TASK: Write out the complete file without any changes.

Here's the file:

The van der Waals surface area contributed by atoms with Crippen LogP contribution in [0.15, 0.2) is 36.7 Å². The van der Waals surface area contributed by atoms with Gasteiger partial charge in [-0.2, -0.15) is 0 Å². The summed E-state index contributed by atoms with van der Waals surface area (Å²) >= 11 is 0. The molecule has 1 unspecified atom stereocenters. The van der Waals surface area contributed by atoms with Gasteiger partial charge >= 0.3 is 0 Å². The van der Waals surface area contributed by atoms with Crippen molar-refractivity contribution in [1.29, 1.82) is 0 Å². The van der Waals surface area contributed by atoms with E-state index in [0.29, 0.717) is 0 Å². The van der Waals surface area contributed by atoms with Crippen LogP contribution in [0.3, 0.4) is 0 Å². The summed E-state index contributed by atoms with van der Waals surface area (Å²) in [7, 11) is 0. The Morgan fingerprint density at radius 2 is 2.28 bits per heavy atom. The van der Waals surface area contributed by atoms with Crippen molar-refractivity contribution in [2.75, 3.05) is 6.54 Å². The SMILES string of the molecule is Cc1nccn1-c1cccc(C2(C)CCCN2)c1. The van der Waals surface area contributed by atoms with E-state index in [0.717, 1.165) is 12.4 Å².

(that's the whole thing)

The van der Waals surface area contributed by atoms with Crippen LogP contribution in [0.15, 0.2) is 36.7 Å². The van der Waals surface area contributed by atoms with Gasteiger partial charge in [-0.2, -0.15) is 0 Å². The summed E-state index contributed by atoms with van der Waals surface area (Å²) >= 11 is 0. The molecule has 1 unspecified atom stereocenters. The van der Waals surface area contributed by atoms with Gasteiger partial charge >= 0.3 is 0 Å². The van der Waals surface area contributed by atoms with Crippen molar-refractivity contribution in [1.29, 1.82) is 0 Å². The van der Waals surface area contributed by atoms with E-state index in [0.29, 0.717) is 0 Å². The van der Waals surface area contributed by atoms with Crippen LogP contribution in [0.3, 0.4) is 0 Å². The summed E-state index contributed by atoms with van der Waals surface area (Å²) in [7, 11) is 0. The Morgan fingerprint density at radius 2 is 2.28 bits per heavy atom. The van der Waals surface area contributed by atoms with Crippen molar-refractivity contribution in [2.75, 3.05) is 6.54 Å². The SMILES string of the molecule is Cc1nccn1-c1cccc(C2(C)CCCN2)c1. The van der Waals surface area contributed by atoms with E-state index in [0.717, 1.165) is 12.4 Å².